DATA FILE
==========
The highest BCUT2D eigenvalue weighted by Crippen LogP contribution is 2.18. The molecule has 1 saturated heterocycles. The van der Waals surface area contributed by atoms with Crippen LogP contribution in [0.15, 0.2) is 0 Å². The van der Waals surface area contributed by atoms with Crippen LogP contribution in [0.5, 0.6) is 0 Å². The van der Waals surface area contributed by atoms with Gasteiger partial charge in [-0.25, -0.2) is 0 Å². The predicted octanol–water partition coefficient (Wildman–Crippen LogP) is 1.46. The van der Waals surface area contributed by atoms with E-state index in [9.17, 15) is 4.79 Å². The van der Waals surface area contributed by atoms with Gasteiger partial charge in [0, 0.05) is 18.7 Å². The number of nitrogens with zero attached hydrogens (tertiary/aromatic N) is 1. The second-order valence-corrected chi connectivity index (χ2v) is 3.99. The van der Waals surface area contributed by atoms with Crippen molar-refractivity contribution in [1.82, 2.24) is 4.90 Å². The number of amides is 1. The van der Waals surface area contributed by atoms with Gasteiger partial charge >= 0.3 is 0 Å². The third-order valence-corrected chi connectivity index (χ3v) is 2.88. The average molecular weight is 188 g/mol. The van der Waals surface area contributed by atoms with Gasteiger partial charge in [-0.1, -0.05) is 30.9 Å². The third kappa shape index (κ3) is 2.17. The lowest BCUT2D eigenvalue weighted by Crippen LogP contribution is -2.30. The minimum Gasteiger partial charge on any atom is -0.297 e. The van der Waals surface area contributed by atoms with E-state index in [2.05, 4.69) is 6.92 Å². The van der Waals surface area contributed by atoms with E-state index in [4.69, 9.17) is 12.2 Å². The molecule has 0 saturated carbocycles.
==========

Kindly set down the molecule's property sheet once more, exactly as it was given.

The highest BCUT2D eigenvalue weighted by Crippen LogP contribution is 2.18. The molecule has 1 saturated heterocycles. The van der Waals surface area contributed by atoms with Crippen LogP contribution in [0.15, 0.2) is 0 Å². The van der Waals surface area contributed by atoms with Crippen LogP contribution in [0.5, 0.6) is 0 Å². The van der Waals surface area contributed by atoms with Gasteiger partial charge in [-0.25, -0.2) is 0 Å². The predicted octanol–water partition coefficient (Wildman–Crippen LogP) is 1.46. The van der Waals surface area contributed by atoms with E-state index in [9.17, 15) is 4.79 Å². The van der Waals surface area contributed by atoms with Gasteiger partial charge in [0, 0.05) is 18.7 Å². The number of nitrogens with zero attached hydrogens (tertiary/aromatic N) is 1. The second-order valence-corrected chi connectivity index (χ2v) is 3.99. The van der Waals surface area contributed by atoms with Crippen molar-refractivity contribution in [1.82, 2.24) is 4.90 Å². The number of amides is 1. The van der Waals surface area contributed by atoms with Gasteiger partial charge >= 0.3 is 0 Å². The third-order valence-corrected chi connectivity index (χ3v) is 2.88. The average molecular weight is 188 g/mol. The van der Waals surface area contributed by atoms with Gasteiger partial charge in [-0.1, -0.05) is 30.9 Å². The third kappa shape index (κ3) is 2.17. The lowest BCUT2D eigenvalue weighted by Crippen LogP contribution is -2.30. The minimum Gasteiger partial charge on any atom is -0.297 e. The van der Waals surface area contributed by atoms with E-state index in [2.05, 4.69) is 6.92 Å². The van der Waals surface area contributed by atoms with E-state index in [4.69, 9.17) is 12.2 Å². The molecule has 0 saturated carbocycles.